IPCC Sounds Fresh Alarm as Fossil Fuel Interests Tighten Grip on Congress

The contrast between the increasingly partisan American political divide and the increasingly solid international scientific consensus couldn't be starker.

"All we need is the will to change, which we trust will be motivated by knowledge and an understanding of the science of climate change," said Rajendra Pachauri, chair of the Intergovernmental Panel on Climate Change at the launch of the panel's synthesis report on climate science on November 1. Credit: Peru's environment ministry, October 2014

The leading international network of climate scientists is urging a rapid shift away from fossil fuels, just as allies of coal, oil and natural gas industries in the United States appear poised to tighten their grip on Congress—where opposition to cleaner energy is already entrenched.

That outcome of Tuesday's midterm election would spell trouble for advocates of a strong international climate accord. Treaty negotiations are supposed to pick up in the next few months and culminate in Paris just over a year from now.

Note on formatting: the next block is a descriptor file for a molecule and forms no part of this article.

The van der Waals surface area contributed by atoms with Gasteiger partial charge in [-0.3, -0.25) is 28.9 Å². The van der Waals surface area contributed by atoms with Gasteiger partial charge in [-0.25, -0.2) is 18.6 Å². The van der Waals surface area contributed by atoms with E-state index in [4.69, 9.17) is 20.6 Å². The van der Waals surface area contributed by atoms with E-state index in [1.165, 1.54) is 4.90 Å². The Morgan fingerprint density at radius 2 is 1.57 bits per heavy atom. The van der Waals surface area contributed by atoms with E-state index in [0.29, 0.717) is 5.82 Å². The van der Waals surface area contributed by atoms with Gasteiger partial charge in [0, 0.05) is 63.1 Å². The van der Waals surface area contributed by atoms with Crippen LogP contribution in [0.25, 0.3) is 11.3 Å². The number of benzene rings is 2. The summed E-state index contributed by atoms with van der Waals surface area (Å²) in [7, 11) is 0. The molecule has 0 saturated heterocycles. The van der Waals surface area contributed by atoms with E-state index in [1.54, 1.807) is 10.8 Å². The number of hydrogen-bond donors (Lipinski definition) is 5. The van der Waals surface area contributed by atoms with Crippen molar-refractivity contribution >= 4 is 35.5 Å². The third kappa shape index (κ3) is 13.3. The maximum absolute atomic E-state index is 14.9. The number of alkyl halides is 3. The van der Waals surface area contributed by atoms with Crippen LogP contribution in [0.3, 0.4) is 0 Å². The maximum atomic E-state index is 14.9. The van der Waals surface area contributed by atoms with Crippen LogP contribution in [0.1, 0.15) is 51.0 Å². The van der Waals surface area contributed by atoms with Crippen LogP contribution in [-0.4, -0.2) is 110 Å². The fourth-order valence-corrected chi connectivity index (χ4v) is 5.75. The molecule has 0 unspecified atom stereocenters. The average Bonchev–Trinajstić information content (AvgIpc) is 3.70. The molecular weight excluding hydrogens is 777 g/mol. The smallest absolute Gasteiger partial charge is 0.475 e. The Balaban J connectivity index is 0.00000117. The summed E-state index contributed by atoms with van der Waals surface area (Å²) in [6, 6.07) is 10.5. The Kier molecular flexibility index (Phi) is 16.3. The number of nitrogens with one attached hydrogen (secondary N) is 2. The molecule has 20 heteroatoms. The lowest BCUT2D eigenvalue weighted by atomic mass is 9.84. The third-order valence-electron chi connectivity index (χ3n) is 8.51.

This weekend, the UN's Intergovernmental Panel on Climate Change issued a synthesis report that sums up its years-long review of the climate crisis and what to do about it. The report called for the near-complete elimination of fossil fuel-burning by the end of the century. This, it said, is what is needed to have a reasonable chance of avoiding the most severe risks of man-made changes to the world's climate.

Nothing could be further from the agenda of Sen. Mitch McConnell of Kentucky, the coal-state Republican who on the eve of the election appears to have significantly better than even odds of becoming the next majority leader. (Though, as the IPCC might put it, until the last votes are tallied any forecast of which party will prevail deserves only "medium confidence.")

Even if the Republicans don't gain a majority in the Senate on Nov. 4, they are likely to gain strength in that chamber as well as in the House—an election outcome that would undermine President Obama's entire climate agenda, not just his influence in the Paris talks.